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Parents: Stop pushing your children to be the best

The old adage of "do your best" has been replaced with the new childhood mantra of "be THE best."
Erin Stewart, Deseret News Modified: August 26, 2014 at 10:50 pm •  Published: August 27, 2014

I received a horrifying email from a test prep company today that basically told me that my children are destined to be unemployed slobs if I don’t buy an academic enrichment program immediately.

It said: “I’m going to be blunt with you: if you aren’t working today to get your child ahead of the pack, it means they’re falling behind even if school just started. It’s imperative that you start right now to give your child the advantage they need to achieve their full potential. Don’t wait another second!”

Sound the alarms! I have to act fast or my child could end up ... (ominous drumroll, please) ... average! (Gasp!)

Companies like this drive me crazy because they are preying on well-intentioned parents who want their children to succeed. The problem is, more and more parents are buying into this nonsense and our kids are paying for it. In my area, for example, it is routine for parents to enroll their 7-year-olds in a summer test prep course so they can score in the top percentile on the Gifted and Talented test in second grade. Not surprisingly, 50 percent of my daughter’s school somehow now ranks in the top 97 percent of students. How’s that for fuzzy math?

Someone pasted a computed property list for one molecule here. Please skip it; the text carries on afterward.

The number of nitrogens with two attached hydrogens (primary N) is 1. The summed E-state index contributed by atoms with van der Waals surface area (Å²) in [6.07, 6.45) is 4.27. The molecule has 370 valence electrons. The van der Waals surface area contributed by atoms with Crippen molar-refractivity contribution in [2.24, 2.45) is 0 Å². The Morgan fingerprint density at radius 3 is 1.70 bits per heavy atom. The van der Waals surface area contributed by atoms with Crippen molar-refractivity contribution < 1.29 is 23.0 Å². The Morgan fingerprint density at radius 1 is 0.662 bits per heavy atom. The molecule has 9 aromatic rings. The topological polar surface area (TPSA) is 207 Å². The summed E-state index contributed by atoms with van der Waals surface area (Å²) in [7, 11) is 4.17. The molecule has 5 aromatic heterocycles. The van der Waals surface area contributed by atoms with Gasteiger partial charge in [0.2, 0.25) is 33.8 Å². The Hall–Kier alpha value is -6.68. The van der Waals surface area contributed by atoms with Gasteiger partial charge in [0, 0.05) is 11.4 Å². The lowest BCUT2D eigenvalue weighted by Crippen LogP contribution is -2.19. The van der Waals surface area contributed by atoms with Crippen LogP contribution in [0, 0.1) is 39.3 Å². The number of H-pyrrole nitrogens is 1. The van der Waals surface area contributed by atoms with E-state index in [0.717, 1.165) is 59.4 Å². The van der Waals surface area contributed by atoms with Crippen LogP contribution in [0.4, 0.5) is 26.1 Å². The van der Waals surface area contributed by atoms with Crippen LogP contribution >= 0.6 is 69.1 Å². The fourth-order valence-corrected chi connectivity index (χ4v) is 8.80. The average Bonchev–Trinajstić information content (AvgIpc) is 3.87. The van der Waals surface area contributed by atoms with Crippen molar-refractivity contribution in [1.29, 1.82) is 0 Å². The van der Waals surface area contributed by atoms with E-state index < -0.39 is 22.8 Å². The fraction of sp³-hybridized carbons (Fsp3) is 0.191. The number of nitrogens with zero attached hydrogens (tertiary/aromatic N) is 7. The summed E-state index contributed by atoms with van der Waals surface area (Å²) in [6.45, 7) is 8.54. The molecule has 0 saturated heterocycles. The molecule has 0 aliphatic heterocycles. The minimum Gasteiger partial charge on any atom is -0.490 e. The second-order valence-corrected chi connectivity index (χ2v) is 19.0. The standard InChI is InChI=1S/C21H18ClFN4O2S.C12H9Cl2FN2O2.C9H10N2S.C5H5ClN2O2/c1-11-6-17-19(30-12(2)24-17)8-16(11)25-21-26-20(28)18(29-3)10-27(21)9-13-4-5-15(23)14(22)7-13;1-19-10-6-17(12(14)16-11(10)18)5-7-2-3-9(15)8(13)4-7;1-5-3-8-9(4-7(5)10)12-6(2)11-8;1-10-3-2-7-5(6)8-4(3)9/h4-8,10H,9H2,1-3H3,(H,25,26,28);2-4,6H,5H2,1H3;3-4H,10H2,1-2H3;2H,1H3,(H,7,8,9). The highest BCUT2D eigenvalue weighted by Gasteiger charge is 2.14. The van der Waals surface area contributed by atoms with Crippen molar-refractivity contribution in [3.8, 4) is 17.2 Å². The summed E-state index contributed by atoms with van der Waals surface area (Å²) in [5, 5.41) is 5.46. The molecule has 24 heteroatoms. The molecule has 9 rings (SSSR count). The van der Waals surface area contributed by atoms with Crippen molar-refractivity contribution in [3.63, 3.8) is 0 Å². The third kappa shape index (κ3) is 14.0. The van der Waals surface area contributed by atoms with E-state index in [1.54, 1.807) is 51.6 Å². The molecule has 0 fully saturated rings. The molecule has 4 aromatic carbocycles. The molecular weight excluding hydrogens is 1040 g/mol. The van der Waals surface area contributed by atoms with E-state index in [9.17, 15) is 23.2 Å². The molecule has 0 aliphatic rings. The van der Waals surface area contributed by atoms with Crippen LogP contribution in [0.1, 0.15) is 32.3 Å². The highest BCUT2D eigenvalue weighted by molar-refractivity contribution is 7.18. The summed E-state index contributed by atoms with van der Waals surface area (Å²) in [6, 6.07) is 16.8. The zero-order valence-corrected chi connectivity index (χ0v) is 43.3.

And when they’re not preparing for an intelligence test, her peers have handwriting tutors, after-school enrichment courses and an assortment of extracurricular activities that make my head spin.

But, really, how else can they be the best? That’s what it's all about, right? Having the best child. Being the best parent. Winning parenthood and instilling that same drive in our children.

When did it become a crime to be average? To work hard and read on grade level rather than five grade levels ahead? The old adage of "do your best" has been replaced with the new childhood mantra of "be THE best."

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